Villarreal got the ball down the right before Fred intervened and won it back. Edinson Cavani then gets the ball and holds off the defender allowing time for support. Fred bombs on from left-back, receives the ball and delivers a decent first-time cross. Realising he can’t go for goal, Ronaldo heads the ball into the six-yard box, where Jesse Lingard making a nuisance of himself. The ball falls for Lingard who is under pressure from both a Villarreal defender and the goalkeeper and in a split second realises two things. Realistically he can’t go for goal, and he then sees the run of Ronaldo on his right. He intelligently pokes the ball to United’s no.7 who did the rest. Ronaldo smashes the ball goalward from a seemingly impossible angle and finds the back of the net in the last minute of injury-time. Old Trafford erupts. The Stretford End is going crazy. The great Portuguese throws his shirt into the air and celebrates another historical moment. “VIVA RONALDO!!!” rings around the stadium. What would have been a disappointing draw and point has become a late win with three vital points on the board. There’s no one United fans would rather have scored that goal then the legend that is Cristiano Ronaldo. He’s proven time and time again why he’s, in my opinion, the greatest player of all time. He wins you games you’d normally draw. He finds a way to get his team what it needs and does so in the most spectacular ways imaginable. He had no right to score from where he was, but he did.  That goal, that moment optimises what United is about. Going for the win, taking risks, getting the ball out wide and getting bodies in the box. A legendary player, a vital goal, and a massive win for United against, on paper, their toughest opponent in the group-stage.

It was a dream come true for me to have witnessed it and I can only say thank you to those who gave me the opportunity to experience that. A 95th minute winner from Cristiano Ronaldo to a win a Champions League game and get the win, with an electric atmosphere and the lights shining down on the pitch on a cold autumnal night. It really was the stuff dreams are made of and it was one of, if not the, best day of my life.

Playing Ratings for Manchester United:

de Gea (9), Telles (7), Varnae (7), Lindelöf (6), Dalot (5), McTominay (6), Pogba (6), Sancho (7), Fernandes (7), Greenwood (7), Ronaldo (8).

SUBS: Cavani (8), Matic (7), Fred (7), Lingard (7.5).


Man of the Match (MOTM): David de Gea:

I can’t lie. In the emotion of the game, my MOTM at the time was Cristiano Ronaldo, understandably so based on the fact he’d just scored the winner from a seemingly impossible angle. But having watched the game back de Gea was clearly MOTM. His saves kept Villarreal out. He was commanding, brought composure and leadership to a heavily changed United defence. Another outstanding performance from the Spaniard, who is probably United’s player of the season so far.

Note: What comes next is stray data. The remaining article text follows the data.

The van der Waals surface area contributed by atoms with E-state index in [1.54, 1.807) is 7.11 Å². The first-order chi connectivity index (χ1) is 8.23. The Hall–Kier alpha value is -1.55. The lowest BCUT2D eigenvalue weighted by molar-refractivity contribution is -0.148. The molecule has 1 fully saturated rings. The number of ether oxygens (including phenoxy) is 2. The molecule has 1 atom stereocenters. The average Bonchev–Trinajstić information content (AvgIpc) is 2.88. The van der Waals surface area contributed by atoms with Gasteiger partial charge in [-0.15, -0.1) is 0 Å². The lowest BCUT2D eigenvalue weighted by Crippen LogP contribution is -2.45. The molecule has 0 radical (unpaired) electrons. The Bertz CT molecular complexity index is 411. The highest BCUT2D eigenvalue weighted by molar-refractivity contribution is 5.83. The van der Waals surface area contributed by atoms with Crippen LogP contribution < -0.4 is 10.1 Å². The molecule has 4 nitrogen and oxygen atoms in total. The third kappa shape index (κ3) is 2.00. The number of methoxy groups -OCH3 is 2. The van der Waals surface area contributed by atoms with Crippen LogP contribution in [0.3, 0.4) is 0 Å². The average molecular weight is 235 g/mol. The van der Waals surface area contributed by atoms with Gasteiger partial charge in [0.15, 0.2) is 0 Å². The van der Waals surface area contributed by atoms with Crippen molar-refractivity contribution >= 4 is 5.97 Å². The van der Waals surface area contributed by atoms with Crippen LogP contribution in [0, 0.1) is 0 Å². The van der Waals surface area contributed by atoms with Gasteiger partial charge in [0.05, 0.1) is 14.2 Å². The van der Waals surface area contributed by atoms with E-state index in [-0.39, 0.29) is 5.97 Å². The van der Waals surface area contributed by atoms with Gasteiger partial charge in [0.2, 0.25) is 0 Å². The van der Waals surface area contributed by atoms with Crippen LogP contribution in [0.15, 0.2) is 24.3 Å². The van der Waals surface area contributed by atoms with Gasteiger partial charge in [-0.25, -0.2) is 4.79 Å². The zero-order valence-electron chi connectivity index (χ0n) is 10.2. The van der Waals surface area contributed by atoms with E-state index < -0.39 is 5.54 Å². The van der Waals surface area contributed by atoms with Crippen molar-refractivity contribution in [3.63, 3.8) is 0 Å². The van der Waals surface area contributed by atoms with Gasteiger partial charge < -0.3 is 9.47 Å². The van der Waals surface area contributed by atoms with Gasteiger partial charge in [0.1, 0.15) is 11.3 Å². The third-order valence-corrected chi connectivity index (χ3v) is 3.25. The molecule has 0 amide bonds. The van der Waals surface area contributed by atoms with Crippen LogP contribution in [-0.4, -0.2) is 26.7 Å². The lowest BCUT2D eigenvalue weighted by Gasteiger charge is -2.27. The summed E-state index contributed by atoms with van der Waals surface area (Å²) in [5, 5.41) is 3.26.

I also wanted to give Ole some credit in this game. I know we didn’t dominate; I know on another day we may have drawn or even lost that game. But he recognised we needed control of the midfield, so brought Matic on for Pogba, a brave substitution. He recognised we needed to bring another presence on the box to disrupt Villarreal’s organised defence, he brought on Cavani and Lingard. He deserves credit tonight. I know the football wasn’t the best, but he made in game changes which won us the game. The two subs were directly involved in the winning goal. Fred won possession to start the attack in the first place and put in the cross which led to the goal. Lingard got the assist for the goal. So, the two subs he made directly won us the game. Let’s give some credit where it’s due because a lot of people have questioned his constant use of Fred and getting brought on in this game, although that was seemingly down to Alex Telles getting a knock, but a lot of people have also questioned why he’s kept Lingard, but he’s proving to be our impact sub, with three direct goal involvements in his last four sub appearances. I know there are flaws like playing Fred when he’s badly out of form, his shocking treatment of Donny van de Beek and at times, a somewhat poor style of play. But today showed why he can’t currently play Pogba in the midfield two, or why he can’t in the big games like this. He isn’t good enough defensively in that position and doesn’t do enough to get involved in the game. So people query the Fred and McTominay partnership, which I get, but it’s a lot better in terms of balance. All I’d say about it is why can’t Matic play more, as he’s the only recognised defensive-midfielder at the club. I’d also like to see van de Beek play in the midfield double-pivot, alongside Scott McTominay as I think he’s good defensively and is more progressive then Fred. But overall, you can’t moan too much when he picks McTominay and Fred as the partnership, especially in the bigger games.


Please note: The football articles that feature on this site are being written by Jack Dixon as part of his work experience. He is a teenager and looking for work experience within the football industry. He is currently studying for his media and art A-levels.